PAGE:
Question #e9fc3

1 Answer
Aug 1, 2016

See explanation.


Chelation is simply a type of bonding that requires the formation of dative covalent bonds, which you'll often see referred to as coordinate bonds, between one or more multidentate ligands and a metal cation.

The thing that stands out here is the fact that one or more ligands must be multidentate, meaning that they must form at least #2# dative covalent bonds with a metal cation to produce a coordination complex.

As you know, a dative covalent bond is very similar to a classic covalent bond. However, the thing to remember here is that when two atoms form a dative covalent bond, both bonding electrons are supplied by one of the two atoms.

Simply put, a dative covalent bond is formed when one atom donates a pair of electrons to bond with another atom.

Now, chelation takes place when you have a metal cation and at least one multidentate ligand called chelating agent.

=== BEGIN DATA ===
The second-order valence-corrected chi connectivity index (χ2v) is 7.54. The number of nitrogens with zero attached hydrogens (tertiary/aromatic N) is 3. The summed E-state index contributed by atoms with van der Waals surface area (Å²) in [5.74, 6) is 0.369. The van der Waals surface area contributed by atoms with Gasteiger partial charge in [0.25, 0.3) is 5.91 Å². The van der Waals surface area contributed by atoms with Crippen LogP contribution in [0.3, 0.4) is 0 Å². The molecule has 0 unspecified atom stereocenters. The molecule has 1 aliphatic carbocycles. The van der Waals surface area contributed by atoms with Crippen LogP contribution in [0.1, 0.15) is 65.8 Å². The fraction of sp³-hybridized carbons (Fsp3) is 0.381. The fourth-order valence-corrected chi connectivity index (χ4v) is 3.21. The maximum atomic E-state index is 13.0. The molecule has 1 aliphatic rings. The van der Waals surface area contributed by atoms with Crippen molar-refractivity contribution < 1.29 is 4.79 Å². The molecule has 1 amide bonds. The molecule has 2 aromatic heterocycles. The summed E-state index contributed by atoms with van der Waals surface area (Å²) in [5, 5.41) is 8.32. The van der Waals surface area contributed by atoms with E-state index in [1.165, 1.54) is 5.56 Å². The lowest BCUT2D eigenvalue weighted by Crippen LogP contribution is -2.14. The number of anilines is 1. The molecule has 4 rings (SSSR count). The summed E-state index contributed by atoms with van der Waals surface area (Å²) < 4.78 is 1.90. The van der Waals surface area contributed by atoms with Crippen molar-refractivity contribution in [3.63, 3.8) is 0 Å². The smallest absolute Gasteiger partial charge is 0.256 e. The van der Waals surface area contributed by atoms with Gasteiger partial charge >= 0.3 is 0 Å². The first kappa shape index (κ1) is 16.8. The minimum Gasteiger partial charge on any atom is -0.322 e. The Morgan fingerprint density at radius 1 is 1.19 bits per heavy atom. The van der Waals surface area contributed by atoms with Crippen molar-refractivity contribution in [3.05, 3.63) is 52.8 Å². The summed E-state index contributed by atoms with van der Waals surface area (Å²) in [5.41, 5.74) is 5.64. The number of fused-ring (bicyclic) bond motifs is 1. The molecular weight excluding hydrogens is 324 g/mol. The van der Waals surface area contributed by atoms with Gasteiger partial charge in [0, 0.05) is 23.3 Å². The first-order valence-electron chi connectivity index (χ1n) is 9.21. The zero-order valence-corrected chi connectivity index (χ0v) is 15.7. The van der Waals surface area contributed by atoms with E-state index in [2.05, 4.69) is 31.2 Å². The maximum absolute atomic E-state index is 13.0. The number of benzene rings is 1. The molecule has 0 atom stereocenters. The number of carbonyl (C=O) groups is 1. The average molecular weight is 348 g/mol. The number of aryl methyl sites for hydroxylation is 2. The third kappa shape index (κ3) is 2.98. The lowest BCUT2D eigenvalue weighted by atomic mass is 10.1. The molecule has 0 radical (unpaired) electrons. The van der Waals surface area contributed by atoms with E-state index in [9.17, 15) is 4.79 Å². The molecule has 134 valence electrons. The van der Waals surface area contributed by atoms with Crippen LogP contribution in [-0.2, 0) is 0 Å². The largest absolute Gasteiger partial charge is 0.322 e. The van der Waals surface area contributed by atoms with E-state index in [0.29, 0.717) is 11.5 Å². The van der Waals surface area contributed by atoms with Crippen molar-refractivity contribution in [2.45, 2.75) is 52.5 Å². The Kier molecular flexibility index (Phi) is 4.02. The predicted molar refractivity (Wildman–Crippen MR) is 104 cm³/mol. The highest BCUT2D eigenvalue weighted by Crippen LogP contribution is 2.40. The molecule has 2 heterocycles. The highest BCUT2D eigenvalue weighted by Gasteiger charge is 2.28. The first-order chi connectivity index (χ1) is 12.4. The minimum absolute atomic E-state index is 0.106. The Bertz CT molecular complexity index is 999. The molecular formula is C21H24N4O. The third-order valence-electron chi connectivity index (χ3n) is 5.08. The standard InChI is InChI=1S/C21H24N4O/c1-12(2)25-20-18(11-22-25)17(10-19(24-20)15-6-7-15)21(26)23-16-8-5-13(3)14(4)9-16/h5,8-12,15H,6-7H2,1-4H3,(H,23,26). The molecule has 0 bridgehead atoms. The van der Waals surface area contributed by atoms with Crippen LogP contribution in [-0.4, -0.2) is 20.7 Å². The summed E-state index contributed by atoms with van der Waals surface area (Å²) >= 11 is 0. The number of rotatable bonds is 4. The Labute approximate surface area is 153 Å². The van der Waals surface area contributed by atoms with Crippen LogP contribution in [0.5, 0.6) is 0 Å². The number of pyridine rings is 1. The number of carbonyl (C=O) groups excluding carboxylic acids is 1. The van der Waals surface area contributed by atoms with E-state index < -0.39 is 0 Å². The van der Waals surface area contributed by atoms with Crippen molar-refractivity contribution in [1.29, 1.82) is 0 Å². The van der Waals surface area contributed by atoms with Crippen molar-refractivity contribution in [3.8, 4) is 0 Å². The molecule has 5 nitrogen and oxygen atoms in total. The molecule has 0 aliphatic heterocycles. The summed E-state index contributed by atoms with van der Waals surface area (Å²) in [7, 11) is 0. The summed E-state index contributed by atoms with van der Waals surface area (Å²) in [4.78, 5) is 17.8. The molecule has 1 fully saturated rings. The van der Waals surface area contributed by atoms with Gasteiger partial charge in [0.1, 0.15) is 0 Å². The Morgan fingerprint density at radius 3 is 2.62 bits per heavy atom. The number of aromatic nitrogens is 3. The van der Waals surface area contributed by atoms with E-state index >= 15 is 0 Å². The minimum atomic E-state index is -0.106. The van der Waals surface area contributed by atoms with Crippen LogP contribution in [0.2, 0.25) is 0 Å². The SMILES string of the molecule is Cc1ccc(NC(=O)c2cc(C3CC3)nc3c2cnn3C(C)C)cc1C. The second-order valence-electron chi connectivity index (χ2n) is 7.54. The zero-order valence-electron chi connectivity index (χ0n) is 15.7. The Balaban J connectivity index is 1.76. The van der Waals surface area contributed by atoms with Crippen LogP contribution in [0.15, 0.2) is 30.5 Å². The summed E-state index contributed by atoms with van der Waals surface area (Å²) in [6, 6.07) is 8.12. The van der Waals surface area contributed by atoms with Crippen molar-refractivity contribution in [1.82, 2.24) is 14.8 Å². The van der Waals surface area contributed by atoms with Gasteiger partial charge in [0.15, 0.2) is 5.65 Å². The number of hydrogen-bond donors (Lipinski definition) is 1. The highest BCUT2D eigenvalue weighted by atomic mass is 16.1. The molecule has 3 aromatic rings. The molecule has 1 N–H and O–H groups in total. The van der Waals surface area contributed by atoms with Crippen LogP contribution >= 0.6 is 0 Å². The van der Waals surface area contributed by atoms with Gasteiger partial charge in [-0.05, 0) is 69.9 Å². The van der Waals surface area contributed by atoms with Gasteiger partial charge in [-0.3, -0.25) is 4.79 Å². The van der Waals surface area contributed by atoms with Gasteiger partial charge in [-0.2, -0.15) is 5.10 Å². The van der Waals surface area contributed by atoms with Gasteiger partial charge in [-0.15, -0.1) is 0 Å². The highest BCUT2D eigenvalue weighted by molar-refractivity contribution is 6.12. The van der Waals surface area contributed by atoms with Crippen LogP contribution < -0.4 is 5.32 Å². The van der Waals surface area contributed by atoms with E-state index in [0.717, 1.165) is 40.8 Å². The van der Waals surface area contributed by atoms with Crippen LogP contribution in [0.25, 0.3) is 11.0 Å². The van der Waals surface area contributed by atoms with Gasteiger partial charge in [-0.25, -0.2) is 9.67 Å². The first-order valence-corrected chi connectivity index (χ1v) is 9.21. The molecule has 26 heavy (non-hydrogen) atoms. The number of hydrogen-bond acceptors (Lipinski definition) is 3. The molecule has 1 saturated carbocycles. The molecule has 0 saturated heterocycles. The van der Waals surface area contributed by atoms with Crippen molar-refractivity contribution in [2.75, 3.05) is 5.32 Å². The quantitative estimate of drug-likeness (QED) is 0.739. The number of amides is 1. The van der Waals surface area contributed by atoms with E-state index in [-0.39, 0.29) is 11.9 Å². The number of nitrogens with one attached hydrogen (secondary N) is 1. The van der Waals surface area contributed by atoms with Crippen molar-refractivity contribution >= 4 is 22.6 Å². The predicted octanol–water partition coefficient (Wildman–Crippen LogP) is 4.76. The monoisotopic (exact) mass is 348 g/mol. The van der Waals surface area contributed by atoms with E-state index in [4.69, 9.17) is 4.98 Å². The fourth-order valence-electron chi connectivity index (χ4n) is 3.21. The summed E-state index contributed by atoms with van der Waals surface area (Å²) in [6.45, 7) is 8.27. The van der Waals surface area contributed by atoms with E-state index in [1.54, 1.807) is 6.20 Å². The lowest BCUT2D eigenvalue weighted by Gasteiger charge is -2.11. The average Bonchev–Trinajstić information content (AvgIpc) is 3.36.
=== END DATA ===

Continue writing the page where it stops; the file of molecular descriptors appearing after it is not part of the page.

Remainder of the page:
A classic chelating agent to use as an example would be ethylenediamine (en), #"C"_2"H"_4("NH"_2)_2#.

Each molecule of en can form #2# dative covalent bonds with a metal cation due to the presence of those #2# lone pairs of electrons located on the nitrogen atoms. In this regard, en is called a bidentate ligand.

So, for example, you can have cobalt(III), #"Co"^(3+)#, as the metal cation and three en chelating agents.

This complex ion is called tris(ethylenediamine)cobalt(III). Notice that each en molecule forms #2# dative covalent bonds with the cobalt(III) cation.

You can also have something like this

In this case, one of the three en chelates has been replaced with two chloride anions, #"Cl"^(-)#. These anions are not chelating agents because they only form #1# dative covalent bond with the cobalt(III) cation.

The resulting complex ion is called trans-dichloro-bis(ethylenediamine)cobalt(III). You can also have the cis isomer, cis-dichlorobis(ethylenediamine)cobalt(III), which looks like this

So, to sum this up, chelation is a process that involves the formation of dative covalent bonds between at least one multidentate ligand and a metal cation.